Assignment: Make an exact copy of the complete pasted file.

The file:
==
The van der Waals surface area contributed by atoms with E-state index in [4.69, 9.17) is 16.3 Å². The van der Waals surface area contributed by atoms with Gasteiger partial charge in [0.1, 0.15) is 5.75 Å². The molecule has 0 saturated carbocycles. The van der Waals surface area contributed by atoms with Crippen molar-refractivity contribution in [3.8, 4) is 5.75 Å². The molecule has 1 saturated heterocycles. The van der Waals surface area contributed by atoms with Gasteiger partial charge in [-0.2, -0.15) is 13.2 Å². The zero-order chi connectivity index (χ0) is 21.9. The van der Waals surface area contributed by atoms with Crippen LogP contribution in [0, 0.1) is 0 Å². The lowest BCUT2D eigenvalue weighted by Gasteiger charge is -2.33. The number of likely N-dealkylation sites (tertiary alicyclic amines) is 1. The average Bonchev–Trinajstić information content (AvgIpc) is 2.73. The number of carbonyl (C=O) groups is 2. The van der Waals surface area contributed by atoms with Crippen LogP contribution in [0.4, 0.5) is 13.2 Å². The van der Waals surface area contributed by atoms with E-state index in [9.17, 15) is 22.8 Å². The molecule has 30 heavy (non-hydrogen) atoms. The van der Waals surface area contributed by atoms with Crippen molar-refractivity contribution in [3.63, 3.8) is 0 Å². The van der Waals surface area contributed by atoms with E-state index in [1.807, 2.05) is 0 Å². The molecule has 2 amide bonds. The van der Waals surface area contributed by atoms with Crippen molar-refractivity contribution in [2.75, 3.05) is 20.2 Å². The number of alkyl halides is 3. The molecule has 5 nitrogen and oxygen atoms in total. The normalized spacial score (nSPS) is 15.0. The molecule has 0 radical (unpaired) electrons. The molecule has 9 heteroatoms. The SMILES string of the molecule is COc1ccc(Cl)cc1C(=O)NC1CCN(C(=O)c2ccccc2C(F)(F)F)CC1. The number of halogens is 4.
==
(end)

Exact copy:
The van der Waals surface area contributed by atoms with E-state index in [4.69, 9.17) is 16.3 Å². The van der Waals surface area contributed by atoms with Gasteiger partial charge in [0.1, 0.15) is 5.75 Å². The molecule has 0 saturated carbocycles. The van der Waals surface area contributed by atoms with Crippen molar-refractivity contribution in [3.8, 4) is 5.75 Å². The molecule has 1 saturated heterocycles. The van der Waals surface area contributed by atoms with Gasteiger partial charge in [-0.2, -0.15) is 13.2 Å². The zero-order chi connectivity index (χ0) is 21.9. The van der Waals surface area contributed by atoms with Crippen LogP contribution in [0, 0.1) is 0 Å². The lowest BCUT2D eigenvalue weighted by Gasteiger charge is -2.33. The number of likely N-dealkylation sites (tertiary alicyclic amines) is 1. The average Bonchev–Trinajstić information content (AvgIpc) is 2.73. The number of carbonyl (C=O) groups is 2. The van der Waals surface area contributed by atoms with Crippen LogP contribution in [0.4, 0.5) is 13.2 Å². The van der Waals surface area contributed by atoms with E-state index in [9.17, 15) is 22.8 Å². The molecule has 30 heavy (non-hydrogen) atoms. The van der Waals surface area contributed by atoms with Crippen molar-refractivity contribution in [3.63, 3.8) is 0 Å². The van der Waals surface area contributed by atoms with E-state index in [1.807, 2.05) is 0 Å². The molecule has 2 amide bonds. The van der Waals surface area contributed by atoms with Crippen molar-refractivity contribution in [2.75, 3.05) is 20.2 Å². The number of alkyl halides is 3. The molecule has 5 nitrogen and oxygen atoms in total. The normalized spacial score (nSPS) is 15.0. The molecule has 0 radical (unpaired) electrons. The molecule has 9 heteroatoms. The SMILES string of the molecule is COc1ccc(Cl)cc1C(=O)NC1CCN(C(=O)c2ccccc2C(F)(F)F)CC1. The number of halogens is 4.